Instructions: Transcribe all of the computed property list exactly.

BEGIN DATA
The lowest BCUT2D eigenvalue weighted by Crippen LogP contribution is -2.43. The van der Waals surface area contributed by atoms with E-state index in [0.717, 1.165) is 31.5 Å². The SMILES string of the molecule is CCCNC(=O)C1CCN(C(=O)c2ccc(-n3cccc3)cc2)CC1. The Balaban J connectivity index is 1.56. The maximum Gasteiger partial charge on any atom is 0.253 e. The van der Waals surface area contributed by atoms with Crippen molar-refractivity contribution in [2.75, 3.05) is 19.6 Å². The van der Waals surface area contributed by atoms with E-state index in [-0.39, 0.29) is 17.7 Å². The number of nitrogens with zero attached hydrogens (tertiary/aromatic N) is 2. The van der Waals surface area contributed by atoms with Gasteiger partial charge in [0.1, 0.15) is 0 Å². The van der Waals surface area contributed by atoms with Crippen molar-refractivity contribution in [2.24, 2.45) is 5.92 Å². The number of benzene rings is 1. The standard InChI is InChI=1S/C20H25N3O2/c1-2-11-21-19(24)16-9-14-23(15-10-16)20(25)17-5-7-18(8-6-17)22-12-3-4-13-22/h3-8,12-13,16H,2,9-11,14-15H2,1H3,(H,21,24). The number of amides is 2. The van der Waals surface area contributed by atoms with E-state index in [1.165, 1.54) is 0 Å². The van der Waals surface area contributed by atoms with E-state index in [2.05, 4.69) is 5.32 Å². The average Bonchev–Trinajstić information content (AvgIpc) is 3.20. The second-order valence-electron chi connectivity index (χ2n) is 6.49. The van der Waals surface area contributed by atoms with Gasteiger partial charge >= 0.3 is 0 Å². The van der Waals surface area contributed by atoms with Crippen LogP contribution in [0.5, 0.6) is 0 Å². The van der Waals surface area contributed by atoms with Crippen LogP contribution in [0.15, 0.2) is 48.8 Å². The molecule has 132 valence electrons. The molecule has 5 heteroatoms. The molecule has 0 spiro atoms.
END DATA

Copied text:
The lowest BCUT2D eigenvalue weighted by Crippen LogP contribution is -2.43. The van der Waals surface area contributed by atoms with E-state index in [0.717, 1.165) is 31.5 Å². The SMILES string of the molecule is CCCNC(=O)C1CCN(C(=O)c2ccc(-n3cccc3)cc2)CC1. The Balaban J connectivity index is 1.56. The maximum Gasteiger partial charge on any atom is 0.253 e. The van der Waals surface area contributed by atoms with Crippen molar-refractivity contribution in [2.75, 3.05) is 19.6 Å². The van der Waals surface area contributed by atoms with E-state index in [-0.39, 0.29) is 17.7 Å². The number of nitrogens with zero attached hydrogens (tertiary/aromatic N) is 2. The van der Waals surface area contributed by atoms with Gasteiger partial charge in [0.1, 0.15) is 0 Å². The van der Waals surface area contributed by atoms with Crippen molar-refractivity contribution in [2.24, 2.45) is 5.92 Å². The number of benzene rings is 1. The standard InChI is InChI=1S/C20H25N3O2/c1-2-11-21-19(24)16-9-14-23(15-10-16)20(25)17-5-7-18(8-6-17)22-12-3-4-13-22/h3-8,12-13,16H,2,9-11,14-15H2,1H3,(H,21,24). The number of amides is 2. The van der Waals surface area contributed by atoms with E-state index in [1.165, 1.54) is 0 Å². The van der Waals surface area contributed by atoms with E-state index in [2.05, 4.69) is 5.32 Å². The average Bonchev–Trinajstić information content (AvgIpc) is 3.20. The second-order valence-electron chi connectivity index (χ2n) is 6.49. The van der Waals surface area contributed by atoms with Gasteiger partial charge >= 0.3 is 0 Å². The van der Waals surface area contributed by atoms with Crippen LogP contribution in [0.5, 0.6) is 0 Å². The van der Waals surface area contributed by atoms with Crippen LogP contribution in [0.15, 0.2) is 48.8 Å². The molecule has 132 valence electrons. The molecule has 5 heteroatoms. The molecule has 0 spiro atoms.